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Measles is among the most infectious diseases of humans. Prior to the introduction of vaccination, virtually every child in the UK caught measles during two-yearly epidemics that each involved up to 700 000 reported cases. The illness presents with fever, coryza, cough and conjunctivitis before progressing to the classic rash after 2–4 days.1 Complications are more common in the very young and in adults and include otitis media, pneumonia, diarrhoea, keratitis and encephalitis. Although measles still kills around 150 000 children per year worldwide, in industrialised countries, case-fatality ratios are low with around one death for every 2000–5000 reported cases.1 ,2 The infection is most serious for individuals who are immunosuppressed, who may experience diffuse progressive pneumonitis or a delayed form of encephalitis, both associated with a high risk of death. For example, between 1974 and 1984, nearly one-third of deaths in British children in remission from leukaemia were measles related.3 The WHO aims to achieve measles elimination in at least five WHO regions by 2020, with the elimination target for the European region set at 2015.4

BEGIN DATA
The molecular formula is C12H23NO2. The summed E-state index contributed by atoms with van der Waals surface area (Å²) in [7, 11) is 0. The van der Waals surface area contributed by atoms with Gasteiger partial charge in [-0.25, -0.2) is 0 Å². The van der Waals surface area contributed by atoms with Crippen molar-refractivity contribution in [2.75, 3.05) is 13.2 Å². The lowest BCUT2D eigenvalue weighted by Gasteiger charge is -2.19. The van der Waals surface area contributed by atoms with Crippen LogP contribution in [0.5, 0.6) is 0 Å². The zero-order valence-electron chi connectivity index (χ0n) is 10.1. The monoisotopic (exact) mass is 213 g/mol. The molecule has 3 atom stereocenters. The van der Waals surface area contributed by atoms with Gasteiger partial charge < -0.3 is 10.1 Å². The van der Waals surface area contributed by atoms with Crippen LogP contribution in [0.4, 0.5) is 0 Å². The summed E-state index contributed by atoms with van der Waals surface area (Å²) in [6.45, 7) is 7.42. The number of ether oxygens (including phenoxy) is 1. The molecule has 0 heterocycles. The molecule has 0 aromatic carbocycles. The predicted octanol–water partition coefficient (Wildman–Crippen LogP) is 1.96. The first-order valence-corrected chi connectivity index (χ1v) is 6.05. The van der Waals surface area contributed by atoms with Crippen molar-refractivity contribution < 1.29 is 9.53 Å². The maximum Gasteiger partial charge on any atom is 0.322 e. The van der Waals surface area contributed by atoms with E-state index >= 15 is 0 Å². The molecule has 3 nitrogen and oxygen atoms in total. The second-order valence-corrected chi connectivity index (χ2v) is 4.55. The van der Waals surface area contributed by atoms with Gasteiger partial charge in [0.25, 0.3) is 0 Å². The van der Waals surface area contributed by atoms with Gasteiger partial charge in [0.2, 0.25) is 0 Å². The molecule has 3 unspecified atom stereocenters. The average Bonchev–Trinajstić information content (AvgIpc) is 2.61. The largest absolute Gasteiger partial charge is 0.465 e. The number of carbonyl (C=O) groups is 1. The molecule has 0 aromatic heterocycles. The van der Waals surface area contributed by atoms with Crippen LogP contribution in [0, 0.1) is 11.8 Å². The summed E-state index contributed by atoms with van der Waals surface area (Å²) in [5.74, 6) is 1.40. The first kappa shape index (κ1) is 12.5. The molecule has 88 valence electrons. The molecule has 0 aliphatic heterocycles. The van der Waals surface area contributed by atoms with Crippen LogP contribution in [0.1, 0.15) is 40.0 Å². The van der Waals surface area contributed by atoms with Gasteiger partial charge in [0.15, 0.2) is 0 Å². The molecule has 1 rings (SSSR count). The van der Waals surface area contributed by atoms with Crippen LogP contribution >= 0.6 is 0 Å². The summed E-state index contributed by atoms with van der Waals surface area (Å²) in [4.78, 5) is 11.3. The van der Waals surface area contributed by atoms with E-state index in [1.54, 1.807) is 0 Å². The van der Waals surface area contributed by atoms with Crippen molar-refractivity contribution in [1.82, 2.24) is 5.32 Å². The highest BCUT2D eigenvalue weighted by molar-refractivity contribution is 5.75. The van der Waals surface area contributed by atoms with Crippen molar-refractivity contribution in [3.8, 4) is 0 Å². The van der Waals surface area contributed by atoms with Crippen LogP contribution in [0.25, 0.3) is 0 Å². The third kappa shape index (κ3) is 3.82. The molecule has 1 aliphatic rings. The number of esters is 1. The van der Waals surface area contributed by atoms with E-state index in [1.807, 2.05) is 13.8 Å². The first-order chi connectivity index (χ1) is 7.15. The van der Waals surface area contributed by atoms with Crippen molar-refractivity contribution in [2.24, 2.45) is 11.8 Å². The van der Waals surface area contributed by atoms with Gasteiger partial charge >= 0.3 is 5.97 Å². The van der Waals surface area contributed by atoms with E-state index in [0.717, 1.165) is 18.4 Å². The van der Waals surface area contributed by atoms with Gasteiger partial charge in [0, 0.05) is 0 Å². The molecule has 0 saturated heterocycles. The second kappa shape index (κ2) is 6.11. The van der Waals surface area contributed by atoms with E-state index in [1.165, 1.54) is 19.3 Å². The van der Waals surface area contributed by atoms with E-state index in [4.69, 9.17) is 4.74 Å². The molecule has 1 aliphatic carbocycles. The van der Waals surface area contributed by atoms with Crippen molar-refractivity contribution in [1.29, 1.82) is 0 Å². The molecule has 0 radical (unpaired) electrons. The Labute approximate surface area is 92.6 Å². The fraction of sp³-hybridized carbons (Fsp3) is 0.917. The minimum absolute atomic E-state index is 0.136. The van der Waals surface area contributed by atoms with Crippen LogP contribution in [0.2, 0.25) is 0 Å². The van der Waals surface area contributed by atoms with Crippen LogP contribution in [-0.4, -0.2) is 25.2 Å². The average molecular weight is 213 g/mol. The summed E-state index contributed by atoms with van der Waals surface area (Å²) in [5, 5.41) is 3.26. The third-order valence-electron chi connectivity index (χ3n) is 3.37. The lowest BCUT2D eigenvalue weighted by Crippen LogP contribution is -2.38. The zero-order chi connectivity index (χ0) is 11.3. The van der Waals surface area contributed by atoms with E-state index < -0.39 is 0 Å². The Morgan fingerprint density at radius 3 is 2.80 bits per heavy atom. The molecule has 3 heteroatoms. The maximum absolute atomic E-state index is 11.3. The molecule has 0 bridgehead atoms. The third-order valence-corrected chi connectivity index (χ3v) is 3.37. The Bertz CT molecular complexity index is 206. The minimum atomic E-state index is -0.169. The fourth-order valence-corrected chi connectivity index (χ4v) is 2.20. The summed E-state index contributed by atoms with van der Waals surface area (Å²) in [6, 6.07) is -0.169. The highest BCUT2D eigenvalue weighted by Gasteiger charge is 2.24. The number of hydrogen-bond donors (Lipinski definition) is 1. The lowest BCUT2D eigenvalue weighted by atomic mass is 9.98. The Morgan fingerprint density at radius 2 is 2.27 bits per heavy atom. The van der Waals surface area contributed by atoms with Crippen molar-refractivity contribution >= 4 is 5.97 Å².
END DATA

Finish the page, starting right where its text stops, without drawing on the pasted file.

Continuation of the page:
In the UK, measles vaccine was first introduced in 1968 for children in the second year of life. Although a single dose of measles vaccine provides between 90 and 95% protection,5–7 coverage remained low and measles continued to cause regular epidemics right up until the late 1980s. In 1988, the year that measles-mumps-rubella (MMR) vaccine was introduced, around 86 000 cases and 16 deaths were reported in England and Wales.8 Following the introduction of MMR, coverage improved to 92% and was sustained at this high level throughout the early 1990s. In November 1994, to prevent a predicted epidemic of measles amongst older children, combined measles-rubella vaccine was offered to all school children aged 5–16 years in a national vaccination campaign.9 Coverage of 92% was achieved in the campaign, and endemic transmission of measles was interrupted.10 In 1996, a second dose of MMR was added to the routine vaccination schedule at around 4 years of age. After a second dose of measles containing vaccine, around 99% of children are protected.11–15